Before Australian singer/songwriter Sia Furler swung from the Chandelier and hid her face she was a left-of-centre kind of an artist. While she has always written pop music for herself it took a while for her own career to soar. Titanium wasn’t her first chart success believe it or not. Eleven years ago Sia released her third studio album Colour The Small One; it’s a whole different world to the singer you hear blazing the charts now. Producer Jimmy Hogarth did a splendid job crafting the album’s sound too; the rawness and the emotion was real.
After being unimpressed with how her previous album Healing Is Difficult (2001) was promoted Sia changed labels; and she experimented with a different pop sound. Acoustic instruments and electronic elements graced the album’s sound; the percussive album opener Rewrite really made you listen to its simplicity and raw emotion.
Sia was able to work with some notable names; American musician Beck leant his song writing abilities to the easy-going The Bully. Having credited the writing of the album as being inspired by touring with Zero 7, Sia borrows two of their vocalists; Sophie Barker provides backing vocals for the best friend ode Natale’s Song; and Yvonne John Lewis backs up the drama-building The Church Of What’s Happening Now.
The moment that threw Sia into the spotlight was in 2005; she had relocated to New York, as she once again wasn’t happy with the direction her career took in the UK. Her single Breathe Me became her first hit after being licensed for the series finale of Six Feet Under; as a result Colour The Small One was re-released in 2006 and a tour was organised. What a song Breathe Me still is though with its beautiful piano arrangement and Sia’s powerful vocals/lyrics.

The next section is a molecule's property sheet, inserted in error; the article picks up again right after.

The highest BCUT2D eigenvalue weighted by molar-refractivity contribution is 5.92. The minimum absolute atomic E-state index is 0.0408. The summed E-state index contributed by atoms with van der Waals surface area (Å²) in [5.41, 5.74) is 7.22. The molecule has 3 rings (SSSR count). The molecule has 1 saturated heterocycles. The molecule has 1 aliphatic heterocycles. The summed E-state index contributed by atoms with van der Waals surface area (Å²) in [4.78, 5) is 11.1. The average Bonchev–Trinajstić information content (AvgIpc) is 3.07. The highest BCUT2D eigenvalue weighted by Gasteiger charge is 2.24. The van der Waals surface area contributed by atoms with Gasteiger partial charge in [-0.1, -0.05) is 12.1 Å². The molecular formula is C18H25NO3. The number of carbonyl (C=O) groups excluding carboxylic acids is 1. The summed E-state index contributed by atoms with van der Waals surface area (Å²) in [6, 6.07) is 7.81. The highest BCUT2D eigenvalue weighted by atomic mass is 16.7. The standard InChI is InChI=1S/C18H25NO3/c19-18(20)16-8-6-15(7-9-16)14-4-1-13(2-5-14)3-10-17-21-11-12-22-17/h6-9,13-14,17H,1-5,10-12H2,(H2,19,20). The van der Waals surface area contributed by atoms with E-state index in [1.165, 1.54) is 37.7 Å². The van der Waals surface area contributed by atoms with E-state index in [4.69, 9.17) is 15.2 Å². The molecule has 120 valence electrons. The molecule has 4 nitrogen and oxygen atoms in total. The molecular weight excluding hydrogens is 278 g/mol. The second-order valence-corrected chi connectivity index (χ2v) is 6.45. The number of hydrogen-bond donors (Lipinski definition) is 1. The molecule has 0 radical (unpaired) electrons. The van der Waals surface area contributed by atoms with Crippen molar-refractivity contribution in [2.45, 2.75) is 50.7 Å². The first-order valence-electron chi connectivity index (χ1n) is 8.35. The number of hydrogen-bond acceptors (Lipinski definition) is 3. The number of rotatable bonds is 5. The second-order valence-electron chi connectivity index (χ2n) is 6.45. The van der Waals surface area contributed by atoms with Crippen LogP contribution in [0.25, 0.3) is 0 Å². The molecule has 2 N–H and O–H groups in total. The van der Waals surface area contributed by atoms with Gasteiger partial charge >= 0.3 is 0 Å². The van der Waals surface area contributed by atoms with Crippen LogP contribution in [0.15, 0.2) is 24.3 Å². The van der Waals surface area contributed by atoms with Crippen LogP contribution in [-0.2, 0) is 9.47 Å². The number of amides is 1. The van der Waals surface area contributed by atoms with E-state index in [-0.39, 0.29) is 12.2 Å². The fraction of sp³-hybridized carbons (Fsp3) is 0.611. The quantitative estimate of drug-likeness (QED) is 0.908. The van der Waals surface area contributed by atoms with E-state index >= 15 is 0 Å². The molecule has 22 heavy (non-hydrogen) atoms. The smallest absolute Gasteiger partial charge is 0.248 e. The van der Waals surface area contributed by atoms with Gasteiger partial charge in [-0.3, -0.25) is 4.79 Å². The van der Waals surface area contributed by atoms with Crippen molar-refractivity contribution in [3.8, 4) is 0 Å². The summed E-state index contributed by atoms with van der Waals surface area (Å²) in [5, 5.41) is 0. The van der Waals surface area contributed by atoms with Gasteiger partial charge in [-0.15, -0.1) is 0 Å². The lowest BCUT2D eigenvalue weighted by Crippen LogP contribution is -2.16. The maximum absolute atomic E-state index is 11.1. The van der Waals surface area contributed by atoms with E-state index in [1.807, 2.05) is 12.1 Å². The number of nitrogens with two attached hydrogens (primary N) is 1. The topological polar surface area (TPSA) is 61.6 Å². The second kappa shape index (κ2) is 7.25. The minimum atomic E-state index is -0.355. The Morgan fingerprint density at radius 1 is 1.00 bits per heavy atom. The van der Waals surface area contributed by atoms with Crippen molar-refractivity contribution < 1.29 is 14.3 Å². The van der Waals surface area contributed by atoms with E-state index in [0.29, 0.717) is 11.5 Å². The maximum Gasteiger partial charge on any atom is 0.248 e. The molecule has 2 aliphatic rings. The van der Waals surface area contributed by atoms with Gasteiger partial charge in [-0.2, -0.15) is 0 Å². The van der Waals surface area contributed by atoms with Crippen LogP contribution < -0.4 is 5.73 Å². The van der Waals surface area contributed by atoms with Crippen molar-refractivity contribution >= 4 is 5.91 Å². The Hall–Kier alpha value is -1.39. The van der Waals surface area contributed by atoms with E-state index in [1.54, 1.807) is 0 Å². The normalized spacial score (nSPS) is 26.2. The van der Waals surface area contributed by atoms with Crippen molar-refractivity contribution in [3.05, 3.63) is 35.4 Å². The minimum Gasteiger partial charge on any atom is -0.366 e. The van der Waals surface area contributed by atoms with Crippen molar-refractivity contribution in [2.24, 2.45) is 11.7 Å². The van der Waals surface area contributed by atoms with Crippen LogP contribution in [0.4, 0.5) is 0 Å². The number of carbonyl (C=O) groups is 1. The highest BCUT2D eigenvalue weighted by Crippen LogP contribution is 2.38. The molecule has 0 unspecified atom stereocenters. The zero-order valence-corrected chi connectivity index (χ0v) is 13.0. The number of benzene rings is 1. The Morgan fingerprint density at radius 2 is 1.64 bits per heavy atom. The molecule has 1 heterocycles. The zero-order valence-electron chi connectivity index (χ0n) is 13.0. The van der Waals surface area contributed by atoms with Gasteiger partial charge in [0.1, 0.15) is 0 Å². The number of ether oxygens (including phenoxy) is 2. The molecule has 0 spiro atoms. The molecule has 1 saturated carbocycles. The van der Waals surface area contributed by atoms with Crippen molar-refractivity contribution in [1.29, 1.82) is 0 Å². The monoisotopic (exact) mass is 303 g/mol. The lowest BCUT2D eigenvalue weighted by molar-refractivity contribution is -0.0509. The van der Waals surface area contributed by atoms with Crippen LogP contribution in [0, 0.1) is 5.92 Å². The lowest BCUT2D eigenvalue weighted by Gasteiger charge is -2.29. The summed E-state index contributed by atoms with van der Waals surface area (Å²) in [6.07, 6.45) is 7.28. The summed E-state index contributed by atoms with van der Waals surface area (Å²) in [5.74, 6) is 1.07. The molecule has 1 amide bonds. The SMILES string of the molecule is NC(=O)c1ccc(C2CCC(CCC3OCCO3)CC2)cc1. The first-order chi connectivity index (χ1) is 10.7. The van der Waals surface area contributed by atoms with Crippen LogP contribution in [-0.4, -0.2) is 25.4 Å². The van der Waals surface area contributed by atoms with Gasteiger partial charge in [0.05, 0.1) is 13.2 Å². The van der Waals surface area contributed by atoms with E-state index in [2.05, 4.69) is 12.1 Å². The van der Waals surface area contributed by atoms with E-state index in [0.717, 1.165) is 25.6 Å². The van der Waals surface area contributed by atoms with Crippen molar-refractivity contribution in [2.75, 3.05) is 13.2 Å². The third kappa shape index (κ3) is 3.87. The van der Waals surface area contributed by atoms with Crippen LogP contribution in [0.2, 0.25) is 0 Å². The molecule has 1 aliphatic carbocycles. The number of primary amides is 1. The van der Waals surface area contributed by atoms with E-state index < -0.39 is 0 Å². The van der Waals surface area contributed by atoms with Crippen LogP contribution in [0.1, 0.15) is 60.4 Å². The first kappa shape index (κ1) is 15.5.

Also notable is the eerie yet wonderfully written Sunday; it gives words of encouragement to those giving in to the pressures of life. While the other singles released from Colour The Small One don't seem to compare to the upbeat chart-toppers Sia releases today, they are still gems; Numb may take a little while to peak but when it does it's a wondrous moment. Last honourable mention goes out to the borderline jazzy Where I Belong; another number about finding inner strength and embracing it.
Listening to Sia pre 1000 Forms Of Fear (2014) brings with it a history lesson; the world of Sia ten years ago is a completely different place to that of today. What would Sia’s music sound like now if she hadn’t written Titanium or Rihanna’s Diamonds? Have the new Sia fans of this decade gone back and given her quirky back catalogue a listen? It would be a crying shame if they haven’t; Colour The Small One wasn’t her best album but it really set the wheel in motion for the singer.